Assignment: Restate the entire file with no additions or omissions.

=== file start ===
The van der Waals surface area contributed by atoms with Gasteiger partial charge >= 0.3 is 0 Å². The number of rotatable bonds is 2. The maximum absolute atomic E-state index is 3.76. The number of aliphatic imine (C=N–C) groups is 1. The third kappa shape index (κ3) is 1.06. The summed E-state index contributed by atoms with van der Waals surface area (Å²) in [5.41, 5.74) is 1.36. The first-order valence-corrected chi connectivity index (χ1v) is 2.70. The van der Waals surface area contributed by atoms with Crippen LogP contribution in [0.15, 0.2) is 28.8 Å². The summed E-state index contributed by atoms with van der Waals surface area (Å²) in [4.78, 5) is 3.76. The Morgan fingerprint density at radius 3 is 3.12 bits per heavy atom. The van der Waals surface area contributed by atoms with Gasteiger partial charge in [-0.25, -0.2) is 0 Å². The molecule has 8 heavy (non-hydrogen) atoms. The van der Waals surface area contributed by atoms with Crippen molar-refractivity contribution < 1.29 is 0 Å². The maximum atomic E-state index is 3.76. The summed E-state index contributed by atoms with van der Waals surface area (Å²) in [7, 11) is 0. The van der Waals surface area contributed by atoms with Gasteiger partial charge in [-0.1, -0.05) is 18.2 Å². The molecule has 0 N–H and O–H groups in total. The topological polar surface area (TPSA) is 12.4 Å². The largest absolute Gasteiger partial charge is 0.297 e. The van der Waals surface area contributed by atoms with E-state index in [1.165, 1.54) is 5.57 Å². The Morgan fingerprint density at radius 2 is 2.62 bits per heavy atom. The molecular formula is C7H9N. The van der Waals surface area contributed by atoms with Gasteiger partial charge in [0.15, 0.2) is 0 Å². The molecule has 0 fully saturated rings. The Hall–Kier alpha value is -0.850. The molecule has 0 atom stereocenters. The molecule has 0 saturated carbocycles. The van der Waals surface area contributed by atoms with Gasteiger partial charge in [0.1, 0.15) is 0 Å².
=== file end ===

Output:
The van der Waals surface area contributed by atoms with Gasteiger partial charge >= 0.3 is 0 Å². The number of rotatable bonds is 2. The maximum absolute atomic E-state index is 3.76. The number of aliphatic imine (C=N–C) groups is 1. The third kappa shape index (κ3) is 1.06. The summed E-state index contributed by atoms with van der Waals surface area (Å²) in [5.41, 5.74) is 1.36. The first-order valence-corrected chi connectivity index (χ1v) is 2.70. The van der Waals surface area contributed by atoms with Crippen LogP contribution in [0.15, 0.2) is 28.8 Å². The summed E-state index contributed by atoms with van der Waals surface area (Å²) in [4.78, 5) is 3.76. The Morgan fingerprint density at radius 3 is 3.12 bits per heavy atom. The van der Waals surface area contributed by atoms with Gasteiger partial charge in [-0.25, -0.2) is 0 Å². The molecule has 8 heavy (non-hydrogen) atoms. The van der Waals surface area contributed by atoms with Crippen molar-refractivity contribution < 1.29 is 0 Å². The maximum atomic E-state index is 3.76. The summed E-state index contributed by atoms with van der Waals surface area (Å²) in [7, 11) is 0. The van der Waals surface area contributed by atoms with Gasteiger partial charge in [-0.1, -0.05) is 18.2 Å². The molecule has 0 N–H and O–H groups in total. The topological polar surface area (TPSA) is 12.4 Å². The largest absolute Gasteiger partial charge is 0.297 e. The van der Waals surface area contributed by atoms with E-state index in [1.165, 1.54) is 5.57 Å². The Morgan fingerprint density at radius 2 is 2.62 bits per heavy atom. The molecular formula is C7H9N. The van der Waals surface area contributed by atoms with Gasteiger partial charge in [0.15, 0.2) is 0 Å². The molecule has 0 fully saturated rings. The Hall–Kier alpha value is -0.850. The molecule has 0 atom stereocenters. The molecule has 0 saturated carbocycles. The van der Waals surface area contributed by atoms with Gasteiger partial charge in [0.1, 0.15) is 0 Å².